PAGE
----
Former New Jersey Governor Jon Corzine defended his big bet on European sovereign debt that was a major factor in the collapse of his company MF Global Holdings Ltd, and said the auditor of the futures and commodities brokerage should have flagged any accounting problems.
Corzine, also a former New Jersey senator and Goldman Sachs Group Inc co-chairman, appeared at a trial where MF Global's bankruptcy plan administrator is seeking about $3 billion of damages from PricewaterhouseCoopers LLP for the auditor's alleged negligence.
PwC faults Corzine's decision making for MF Global's Oct. 2011 bankruptcy.
Thursday's appearance of Corzine in Manhattan federal court marked a rare return to the spotlight for the 70-year-old, after MF Global's demise upended his four-decade career and sparked Congressional and regulatory probes.
Testifying for the plaintiff, Corzine said he began ramping up the bet on debt of five Western European countries in the summer of 2010, believing the bonds were "relatively low risk" and expecting they "were going to pay in their own right."
He said he did this as part of his plan to restore MF Global to profitability and transform it into a full-service broker-dealer.
But the administrator said PwC's accounting advice, largely on "repurchase-to-maturity" transactions related to the bonds, improperly let MF Global keep the bonds off its balance sheet.
While the bonds were later paid off, that was not a sure thing at the time.
MF Global's eventual disclosure of more details about the investment, together with an unexpected quarterly loss, spooked investors and caused a credit rating downgrade.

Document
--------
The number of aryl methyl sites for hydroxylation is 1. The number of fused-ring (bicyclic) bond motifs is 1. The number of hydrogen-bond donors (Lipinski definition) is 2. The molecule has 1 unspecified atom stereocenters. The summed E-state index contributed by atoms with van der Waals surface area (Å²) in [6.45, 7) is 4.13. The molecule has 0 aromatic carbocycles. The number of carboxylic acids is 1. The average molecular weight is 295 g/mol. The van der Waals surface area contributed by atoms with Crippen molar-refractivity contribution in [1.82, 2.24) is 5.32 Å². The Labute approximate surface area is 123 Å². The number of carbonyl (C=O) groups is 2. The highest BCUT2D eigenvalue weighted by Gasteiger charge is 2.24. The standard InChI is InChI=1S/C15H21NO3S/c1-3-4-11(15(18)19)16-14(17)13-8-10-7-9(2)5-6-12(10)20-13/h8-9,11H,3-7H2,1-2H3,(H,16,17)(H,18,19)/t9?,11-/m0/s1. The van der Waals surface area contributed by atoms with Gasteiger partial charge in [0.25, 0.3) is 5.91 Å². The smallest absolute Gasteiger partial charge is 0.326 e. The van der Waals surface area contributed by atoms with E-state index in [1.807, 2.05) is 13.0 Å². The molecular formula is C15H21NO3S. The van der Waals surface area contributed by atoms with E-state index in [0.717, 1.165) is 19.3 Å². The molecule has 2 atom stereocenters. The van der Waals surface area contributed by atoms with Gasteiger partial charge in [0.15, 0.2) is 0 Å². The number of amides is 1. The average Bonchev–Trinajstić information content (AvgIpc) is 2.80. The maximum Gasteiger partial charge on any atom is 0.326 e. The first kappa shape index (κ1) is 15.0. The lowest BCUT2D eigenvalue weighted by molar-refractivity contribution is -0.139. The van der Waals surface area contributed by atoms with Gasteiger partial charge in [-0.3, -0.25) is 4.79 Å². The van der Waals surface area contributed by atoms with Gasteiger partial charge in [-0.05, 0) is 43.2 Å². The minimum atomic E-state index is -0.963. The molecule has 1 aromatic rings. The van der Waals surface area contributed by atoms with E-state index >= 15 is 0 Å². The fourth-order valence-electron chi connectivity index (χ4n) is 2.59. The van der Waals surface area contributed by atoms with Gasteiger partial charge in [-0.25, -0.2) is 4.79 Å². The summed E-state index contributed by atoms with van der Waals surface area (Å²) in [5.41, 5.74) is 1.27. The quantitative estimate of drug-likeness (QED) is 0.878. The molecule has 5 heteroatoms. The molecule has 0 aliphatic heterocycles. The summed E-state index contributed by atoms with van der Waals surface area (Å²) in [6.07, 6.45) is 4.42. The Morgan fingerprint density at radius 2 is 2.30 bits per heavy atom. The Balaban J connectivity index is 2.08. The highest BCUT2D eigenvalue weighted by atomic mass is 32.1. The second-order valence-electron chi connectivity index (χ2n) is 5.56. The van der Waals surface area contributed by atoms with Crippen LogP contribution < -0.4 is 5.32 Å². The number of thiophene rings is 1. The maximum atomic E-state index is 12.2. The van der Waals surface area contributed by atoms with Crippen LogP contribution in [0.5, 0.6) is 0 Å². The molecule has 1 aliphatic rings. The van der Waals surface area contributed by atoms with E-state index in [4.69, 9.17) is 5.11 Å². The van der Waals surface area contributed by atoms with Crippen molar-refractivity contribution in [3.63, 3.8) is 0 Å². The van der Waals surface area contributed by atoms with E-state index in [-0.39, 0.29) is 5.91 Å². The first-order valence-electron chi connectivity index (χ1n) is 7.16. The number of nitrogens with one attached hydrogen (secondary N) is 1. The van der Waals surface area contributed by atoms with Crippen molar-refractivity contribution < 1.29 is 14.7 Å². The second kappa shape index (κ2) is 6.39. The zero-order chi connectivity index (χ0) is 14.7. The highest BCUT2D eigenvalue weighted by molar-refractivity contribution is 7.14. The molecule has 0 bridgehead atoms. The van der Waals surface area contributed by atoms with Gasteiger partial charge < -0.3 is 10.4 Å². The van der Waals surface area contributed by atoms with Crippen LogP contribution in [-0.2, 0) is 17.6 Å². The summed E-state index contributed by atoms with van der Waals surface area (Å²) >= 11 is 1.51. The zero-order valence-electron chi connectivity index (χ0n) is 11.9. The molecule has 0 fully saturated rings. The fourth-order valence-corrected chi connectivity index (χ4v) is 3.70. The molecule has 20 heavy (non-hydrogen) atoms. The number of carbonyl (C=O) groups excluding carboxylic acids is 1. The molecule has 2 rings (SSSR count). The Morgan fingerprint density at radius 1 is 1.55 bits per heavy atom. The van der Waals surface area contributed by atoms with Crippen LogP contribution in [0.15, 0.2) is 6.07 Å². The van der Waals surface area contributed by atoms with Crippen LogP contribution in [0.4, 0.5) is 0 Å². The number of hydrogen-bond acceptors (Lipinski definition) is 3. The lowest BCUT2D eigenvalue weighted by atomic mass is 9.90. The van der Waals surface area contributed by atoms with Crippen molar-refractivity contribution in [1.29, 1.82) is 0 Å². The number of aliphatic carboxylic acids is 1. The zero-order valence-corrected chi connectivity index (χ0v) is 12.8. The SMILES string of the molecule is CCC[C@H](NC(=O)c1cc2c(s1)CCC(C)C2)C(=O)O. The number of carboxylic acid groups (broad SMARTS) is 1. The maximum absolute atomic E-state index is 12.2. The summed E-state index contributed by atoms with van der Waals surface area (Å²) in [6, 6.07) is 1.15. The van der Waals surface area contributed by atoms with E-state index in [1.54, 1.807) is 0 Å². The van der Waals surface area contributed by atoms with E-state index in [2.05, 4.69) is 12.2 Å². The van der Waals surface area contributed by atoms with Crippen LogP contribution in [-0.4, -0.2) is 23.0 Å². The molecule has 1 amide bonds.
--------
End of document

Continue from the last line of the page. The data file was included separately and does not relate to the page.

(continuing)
"It was a loss of confidence and trust in the organization" in the market after those events that caused MF Global's collapse, Corzine said.
He also said PwC had previously met regularly with him and MF Global's audit committee, and flagged nothing wrong.
"They were responsible to make sure we were not making material misstatements," he said.
Lawyers for PwC will question Corzine later in court.
Corzine testified two months after he agreed to settle a U.S. Commodity Futures Trading Commission civil lawsuit by paying a $5 million fine from his own pocket, a rare step, and accept a lifetime ban from registering with that agency.
He and other MF Global officials have also reached nearly $200 million of settlements with the administrator and former investors. Insurance covers much of those payouts.
Corzine has given more than 10 days of testimony under oath, including before Congress in December 2011.
A Congressional panel in November 2012 blamed his risky bets and "dereliction of his duty" for MF Global's demise. Separate probes uncovered no criminal wrongdoing at MF Global.
Corzine, whose looks have changed little in the last few years, said he now has a family office that focuses on charitable giving and investing his family's money.
The case is MF Global Holdings Ltd as Plan Administrator v PricewaterhouseCoopers LLP, U.S. District Court, Southern District of New York, No. 14-02197.
(Reporting by Jonathan Stempel in New York; Editing by David Gregorio)